External hard drives are a great cost-effective solution for single computers or a small office network, although, if left connected, they also become susceptible to computer viruses and natural disasters. Remember, offsite storage is the key, and to be really effective you should use multiple drives that are used in rotation.
USB drives and portable hard drives are also more prone to theft. Storing data on these devices is less secure than it would be in a harder-to-read backup archive, even with password encryption – and encryption is the key. Backup software will handle scheduled backups as well as encrypting your data.
Online backup and recovery. One of the easiest, safest and reliable solutions for protecting your data is an online backup and recovery service. Companies like CoreVault offer automated backup solutions for all of your different types of data. The service encrypts your data before using your high-speed Internet connection to send it to multiple datacenters where it stays encrypted, keeping your data both safe and secure. CoreVault also offers a data-analysis tool to help determine which files to backup, as well as project data-growth trends. The other side of the data backup coin is recovery. With a click of a button you can immediately restore e-mails and files.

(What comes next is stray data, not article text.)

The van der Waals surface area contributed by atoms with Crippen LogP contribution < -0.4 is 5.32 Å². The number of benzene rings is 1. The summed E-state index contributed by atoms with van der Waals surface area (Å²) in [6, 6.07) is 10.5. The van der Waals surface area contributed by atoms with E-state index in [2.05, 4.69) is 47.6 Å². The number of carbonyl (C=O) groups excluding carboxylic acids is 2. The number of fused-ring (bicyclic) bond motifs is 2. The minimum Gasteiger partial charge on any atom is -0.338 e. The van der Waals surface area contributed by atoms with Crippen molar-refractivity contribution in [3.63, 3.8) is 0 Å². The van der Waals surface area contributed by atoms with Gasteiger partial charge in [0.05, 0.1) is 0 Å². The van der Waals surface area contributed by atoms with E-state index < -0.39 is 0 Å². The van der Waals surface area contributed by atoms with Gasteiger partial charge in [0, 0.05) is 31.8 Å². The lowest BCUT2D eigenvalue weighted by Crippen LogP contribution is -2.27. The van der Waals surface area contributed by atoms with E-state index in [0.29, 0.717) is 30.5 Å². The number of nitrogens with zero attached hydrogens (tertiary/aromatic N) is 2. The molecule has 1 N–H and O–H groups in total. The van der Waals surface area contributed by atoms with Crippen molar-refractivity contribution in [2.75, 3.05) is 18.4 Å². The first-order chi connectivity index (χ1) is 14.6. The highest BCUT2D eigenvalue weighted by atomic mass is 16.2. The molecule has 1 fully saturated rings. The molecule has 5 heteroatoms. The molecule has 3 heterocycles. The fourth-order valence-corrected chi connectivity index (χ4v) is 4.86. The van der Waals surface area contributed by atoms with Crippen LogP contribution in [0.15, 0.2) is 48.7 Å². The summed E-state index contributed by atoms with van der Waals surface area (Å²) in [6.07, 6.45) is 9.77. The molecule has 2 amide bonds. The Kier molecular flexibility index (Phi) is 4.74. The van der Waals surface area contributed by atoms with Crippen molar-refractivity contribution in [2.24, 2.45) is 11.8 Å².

They also offer solutions for offsite backup of archive data. The restoration process takes a little longer, but you can store more data at a lower cost – an excellent option for your older data.
We know how important your data is. That is why the MSBA has added CoreVault as a member benefit. MSBA members can sign up for CoreVault for as low as $19.95/month. For more information call toll-free at (866) 981-5949, or visit www.corevault.net/msba.